According to RAINN, 1 in every 10 victims of sexual assault are males. That might be a low estimate. The odds are that many young boys who are sexually abused might remain silent.
That reality came out during the investigations of Roman Catholic clergy sex abuse. The boys were too confused and shamed by what had happened to confide those experiences to a caretaker-or authorities.
In addition, in the rooms of recovery, during discussions, once males re-learn to trust they often share that they had been molested. So do females, of course. The surprise to me was two-fold. One, that so many males also had been taken advantage of. And, secondly, they were still torn up internally by the ordeal. Most were filled with self-hate. I have a hunch that is at the root of addictive behavior.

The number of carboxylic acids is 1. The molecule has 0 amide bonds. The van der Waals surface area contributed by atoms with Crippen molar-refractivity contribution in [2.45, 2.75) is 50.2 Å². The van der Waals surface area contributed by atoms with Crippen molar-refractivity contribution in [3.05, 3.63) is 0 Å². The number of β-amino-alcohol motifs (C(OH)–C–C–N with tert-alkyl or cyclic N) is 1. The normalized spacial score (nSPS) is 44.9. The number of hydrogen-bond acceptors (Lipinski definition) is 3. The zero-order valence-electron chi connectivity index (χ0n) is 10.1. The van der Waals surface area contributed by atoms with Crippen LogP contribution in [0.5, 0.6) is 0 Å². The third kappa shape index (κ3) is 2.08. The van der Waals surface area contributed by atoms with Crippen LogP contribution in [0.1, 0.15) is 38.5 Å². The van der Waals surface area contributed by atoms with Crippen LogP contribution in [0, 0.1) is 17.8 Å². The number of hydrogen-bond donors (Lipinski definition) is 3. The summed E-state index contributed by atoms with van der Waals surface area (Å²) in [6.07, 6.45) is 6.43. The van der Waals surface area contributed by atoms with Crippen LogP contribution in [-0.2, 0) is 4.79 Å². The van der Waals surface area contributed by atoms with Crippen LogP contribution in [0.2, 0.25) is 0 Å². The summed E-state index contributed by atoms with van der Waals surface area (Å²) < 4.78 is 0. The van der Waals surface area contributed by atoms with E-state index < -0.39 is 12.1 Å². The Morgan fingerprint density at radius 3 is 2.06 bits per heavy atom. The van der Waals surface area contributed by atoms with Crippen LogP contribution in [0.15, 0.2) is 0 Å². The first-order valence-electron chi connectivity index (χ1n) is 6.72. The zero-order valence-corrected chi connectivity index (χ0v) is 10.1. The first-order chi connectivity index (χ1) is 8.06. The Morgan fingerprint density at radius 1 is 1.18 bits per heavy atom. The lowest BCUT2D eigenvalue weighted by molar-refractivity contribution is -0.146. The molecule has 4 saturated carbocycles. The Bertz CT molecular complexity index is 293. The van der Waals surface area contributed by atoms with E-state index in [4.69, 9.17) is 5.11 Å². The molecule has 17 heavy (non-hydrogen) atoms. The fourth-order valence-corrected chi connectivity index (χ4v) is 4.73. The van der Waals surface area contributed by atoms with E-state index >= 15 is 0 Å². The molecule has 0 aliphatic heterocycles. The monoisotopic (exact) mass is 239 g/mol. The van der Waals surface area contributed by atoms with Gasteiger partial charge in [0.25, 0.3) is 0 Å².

The continual exposes of sexual exploitation during the past few years should help open the culture. All of us who have been victims, especially as children, now get it that it really is a MeToo trauma.
During my years of seeking help for clinical depression, it was not until I was 58 that a therapist asked me: Had I been molested as a child? It was then that I finally could stand back and observe the self-hate. Ironically, what it took to become whole was forgiving myself. You bet, both females and males often assume "we were asking for it."
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